• But there is at least a syntactic connection. It's not the same as the examples in your question. – Cerberus Oct 31 '13 at 3:39
  • Coreference is a semantic connection, not a syntactic one, so I'd say they are the same. But your Catullus example is an excellent match; I would have quoted it instead if I'd found it. – TKR Oct 31 '13 at 3:48
  • I think I disagree about calling it merely coreference, then. I think it was quite important to Latin authors to always have a noun in the right position and with the same number, sex, and reference present whenever they used an indefinite relative clause. My evidence is that it took me some time to find the example from Catullus (hit number 50 or so), and it is still poetry. And your examples, too, adhere to this rule of the right position, same number etc. It is the same in Greek. The rule is quite different from English and Dutch, and I think that is significant. – Cerberus Oct 31 '13 at 4:22
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It exists in Greek and Latin, and probably in most other Indo-European languages—at least in the ones I know: Dutch, French, German, Italian.

In order to create an indefinite relative pronoun in Latin, one uses an extended form of the interrogative pronoun, doubling it, so quidquid instead of quid "what"; or one adds -cumque to the relative pronoun, so quodcumque instead of quod "(that) which". The indicative mood is used.

Catullus describes how Egnatius is always grinning, whatever happens, Carmen 39, 5–7:

... si ad pii rogum fili [if at the pyre of a loyal son]
lugetur, orba cum flet unicum mater, [people mourn, when the bereft mother bemoans her only son,]
renidet ille. quidquid est, ubicumquest, [he grins. Whatever it is, wherever he is,]
quodcumque agit, renidet. ... [whatever is happening, he grins]

In Greek, there are many ways to form indefinite pronouns. One can add a form of the interrogative pronoun tis to the relative pronoun hos, but there are other ways. The indefinite clause is normally in the subjunctive mood. An example from Xenophon, Memorabilia 2.3, 6:

ἄλλοις μὲν ἀρέσκειν δύναται, ἐμοὶ δὲ ὅπου ἂν παρῇ πανταχοῦ καὶ ἔργῳ καὶ λόγῳ ζημία μᾶλλον ἢ ὠφέλειά ἐστιν.
[he can be pleasant to others, but to me, whenever he is there, he is in all respects, both in deed and in word, harmful rather than helpful.]
Marchant (1923) translates: "he is pleasant enough to other people, but whenever he is near me, he invariably says and does more to hurt than to help me".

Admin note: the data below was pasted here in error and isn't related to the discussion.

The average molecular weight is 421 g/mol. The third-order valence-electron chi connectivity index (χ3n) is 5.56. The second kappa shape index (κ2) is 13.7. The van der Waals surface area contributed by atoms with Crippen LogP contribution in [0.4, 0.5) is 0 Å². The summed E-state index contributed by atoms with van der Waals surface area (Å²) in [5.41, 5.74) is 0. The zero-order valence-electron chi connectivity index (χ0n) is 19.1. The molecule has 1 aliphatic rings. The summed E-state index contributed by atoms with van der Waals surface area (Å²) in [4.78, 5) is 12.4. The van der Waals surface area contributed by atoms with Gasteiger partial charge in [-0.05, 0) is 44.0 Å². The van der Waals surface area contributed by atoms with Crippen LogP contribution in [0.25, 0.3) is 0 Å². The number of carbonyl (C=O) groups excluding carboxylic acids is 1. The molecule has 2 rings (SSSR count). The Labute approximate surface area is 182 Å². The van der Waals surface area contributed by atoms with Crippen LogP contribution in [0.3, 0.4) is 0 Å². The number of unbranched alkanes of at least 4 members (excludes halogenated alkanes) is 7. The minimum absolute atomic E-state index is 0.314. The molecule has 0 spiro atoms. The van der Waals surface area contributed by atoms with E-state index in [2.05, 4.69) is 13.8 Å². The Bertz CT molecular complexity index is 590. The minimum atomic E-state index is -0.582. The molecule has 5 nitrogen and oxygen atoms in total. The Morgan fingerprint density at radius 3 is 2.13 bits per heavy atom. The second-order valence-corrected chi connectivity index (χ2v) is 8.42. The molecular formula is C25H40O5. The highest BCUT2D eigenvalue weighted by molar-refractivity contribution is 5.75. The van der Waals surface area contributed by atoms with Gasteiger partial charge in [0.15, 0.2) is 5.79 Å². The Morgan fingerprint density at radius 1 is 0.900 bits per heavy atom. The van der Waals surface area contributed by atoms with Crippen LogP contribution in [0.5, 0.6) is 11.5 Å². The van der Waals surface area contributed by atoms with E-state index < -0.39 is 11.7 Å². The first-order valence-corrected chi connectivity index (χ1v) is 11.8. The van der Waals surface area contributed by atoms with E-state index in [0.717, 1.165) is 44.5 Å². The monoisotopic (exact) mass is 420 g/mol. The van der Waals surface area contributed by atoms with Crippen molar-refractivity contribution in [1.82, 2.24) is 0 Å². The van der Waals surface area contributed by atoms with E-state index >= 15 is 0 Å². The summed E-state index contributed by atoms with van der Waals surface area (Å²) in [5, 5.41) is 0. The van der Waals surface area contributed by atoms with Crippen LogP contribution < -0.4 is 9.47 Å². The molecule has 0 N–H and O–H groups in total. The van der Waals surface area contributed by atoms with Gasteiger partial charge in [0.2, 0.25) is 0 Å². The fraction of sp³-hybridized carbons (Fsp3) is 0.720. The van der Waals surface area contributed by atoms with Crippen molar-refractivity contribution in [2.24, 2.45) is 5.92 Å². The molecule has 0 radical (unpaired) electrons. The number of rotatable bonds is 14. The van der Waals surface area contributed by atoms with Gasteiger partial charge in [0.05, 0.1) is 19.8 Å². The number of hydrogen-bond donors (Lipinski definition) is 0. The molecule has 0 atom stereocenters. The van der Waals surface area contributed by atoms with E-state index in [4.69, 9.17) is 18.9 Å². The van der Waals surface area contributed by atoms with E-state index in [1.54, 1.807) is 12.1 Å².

It is much easier to find an antecedentless (and postcedentless) indefinite pronoun when it refers to something adverbial (a time or place) rather than a thing or person. Both Latin and Greek are (far) more likely to add an antecedent than English or Dutch. I was able to find a Latin example, but not a Greek example. Nevertheless, I think the origin of our antecedentless indefinite clause lies in indefinite clauses that do have antecedents, as in Latin and Greek.


An different but interesting development in French is that of the word quoique, "what which", similar to Latin quidquid. It can mean "whatever"; but it has also developed a meaning "however", and even "although", as a full conjunction. That is, there is no longer a "what" to fulfil the function of a subject or object in the subordinate clause. La Harpe to Voltaire (s.xviii):

Quoique éloigné du centre de notre littérature, vous en êtes toujours l'âme et l'honneur. [However far removed from the centre of our literature, you are still/always its soul and honour.] Modifying the adjective éloigné.

Calmet (s.xviii):

Les écrivains sacrés, quoique remplis d'une lumière supérieure et infallible, s'expriment d'ordinaire d'une façon humaine et populaire; ... [The sacred writers, though full of a superior and infallible light, normally expressed themselves in a human and popular manner; ...] Modifying the entire clause (leaving out the finite verb as in English).

Indefinite relative clauses seem to be intimately connected with a concessive ("although") connotation in many languages.